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Consol Energy lands rare coal-shipping deal with China

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Wednesday, Aug. 19, 2009
 

Consol Energy Inc. is shipping 88,000 tons of metallurgical coal from a Virginia mine to Chinese steelmakers, the first time the coal-producing giant has shipped that kind of coal to China, the company said.

"It's usually different for East Coast producers to ship coal to China," said Thomas Hoffman, spokesman for Cecil-based Consol Energy. It's more common for China's imported coal to come from Australia, he said.

Consol loaded one cargo ship of metallurgical coal to China and would be interested in providing more, Hoffman said. A Japanese trading company arranged the deal with a group of Chinese steel companies, who will use it to produce coke, an ingredient in steel production. Terms of the sale were not disclosed.

Consol's sale of coal from its Buchanan mine near Mavisdale, Va., is a bright spot on what has been an otherwise down year for U.S. coal exports. The Buchanan mine produces coal desired by coke oven operators for its low ash and low sulfur content, Hoffman said.

Exports of metallurgical coal in the first quarter of this year fell by 6.7 percent to 8.46 million tons, from 9.07 million tons in the same quarter of 2008, according to the Energy Information Administration. Coal exports overall fell in the first quarter to 13.3 million tons, a reduction from 15.8 million tons for the same period a year ago.

In 2008, metallurgical coal exports rose by 32 percent to 42.5 million tons, from 32.1 million tons in 2007. Most of the exports — 25.5 million tons — went to Europe. Prices jumped 51 percent to $134 per ton, an increase of about $43 a ton over the 2007 prices, the government said. Effects of the global recession did not take full effect until late in the year.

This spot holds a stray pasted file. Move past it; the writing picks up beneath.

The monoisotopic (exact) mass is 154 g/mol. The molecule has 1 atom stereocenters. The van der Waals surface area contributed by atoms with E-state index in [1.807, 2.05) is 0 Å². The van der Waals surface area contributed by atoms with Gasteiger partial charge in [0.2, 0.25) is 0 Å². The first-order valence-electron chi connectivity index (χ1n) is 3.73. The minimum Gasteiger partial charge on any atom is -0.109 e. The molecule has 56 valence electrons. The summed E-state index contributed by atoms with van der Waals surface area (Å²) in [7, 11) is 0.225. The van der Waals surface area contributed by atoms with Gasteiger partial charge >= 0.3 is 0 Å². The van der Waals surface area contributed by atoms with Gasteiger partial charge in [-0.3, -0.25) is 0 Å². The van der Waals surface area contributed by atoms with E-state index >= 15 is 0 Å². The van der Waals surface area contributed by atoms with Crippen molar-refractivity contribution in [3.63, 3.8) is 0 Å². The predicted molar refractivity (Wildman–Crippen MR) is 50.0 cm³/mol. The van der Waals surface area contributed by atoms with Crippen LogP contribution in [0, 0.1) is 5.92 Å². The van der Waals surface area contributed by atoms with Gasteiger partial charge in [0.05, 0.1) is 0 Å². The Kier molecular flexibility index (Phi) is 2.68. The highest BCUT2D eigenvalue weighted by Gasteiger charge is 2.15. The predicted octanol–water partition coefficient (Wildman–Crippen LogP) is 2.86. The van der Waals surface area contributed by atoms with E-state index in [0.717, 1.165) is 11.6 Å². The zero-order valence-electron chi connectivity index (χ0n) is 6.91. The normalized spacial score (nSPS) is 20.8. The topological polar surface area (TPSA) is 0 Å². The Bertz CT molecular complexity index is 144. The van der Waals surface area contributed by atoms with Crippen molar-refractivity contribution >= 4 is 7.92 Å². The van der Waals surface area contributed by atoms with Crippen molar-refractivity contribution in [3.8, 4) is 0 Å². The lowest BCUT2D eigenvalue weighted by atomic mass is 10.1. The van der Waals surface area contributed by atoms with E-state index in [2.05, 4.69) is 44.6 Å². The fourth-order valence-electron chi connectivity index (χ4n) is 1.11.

This year has not been so kind. Steel mills around the world have been running at less than 50 percent capacity, and blast furnaces have been idled.

"The steel market plummeted as fast as it rose ... because of the downturn in the global economy," said George Ellis, president of the Pennsylvania Coal Association, a trade group based in Harrisburg.

There should be a pick-up in demand for metallurgical coal because steelmakers are restarting blast furnaces, said analyst Charles Bradford of Affiliated Research Group LLC, New York.

"Everyone's opening up blast furnaces right now. You can't have one (steelmaking) without the other (metallurgical coal)," Bradford said. The steel industry believes the operating rate will be closer to 60 percent to 70 percent than the current rate of around 50 percent, he said.

In addition to selling the coal to China, Consol earlier this month received a permit from the Army Corps of Engineers to conduct mountaintop surface coal mining at Peg Fork in Mingo County, W.Va., which is along the Kentucky border.

That operation, relatively small compared with other mines, may begin next month after preparation work is complete, Hoffman said.

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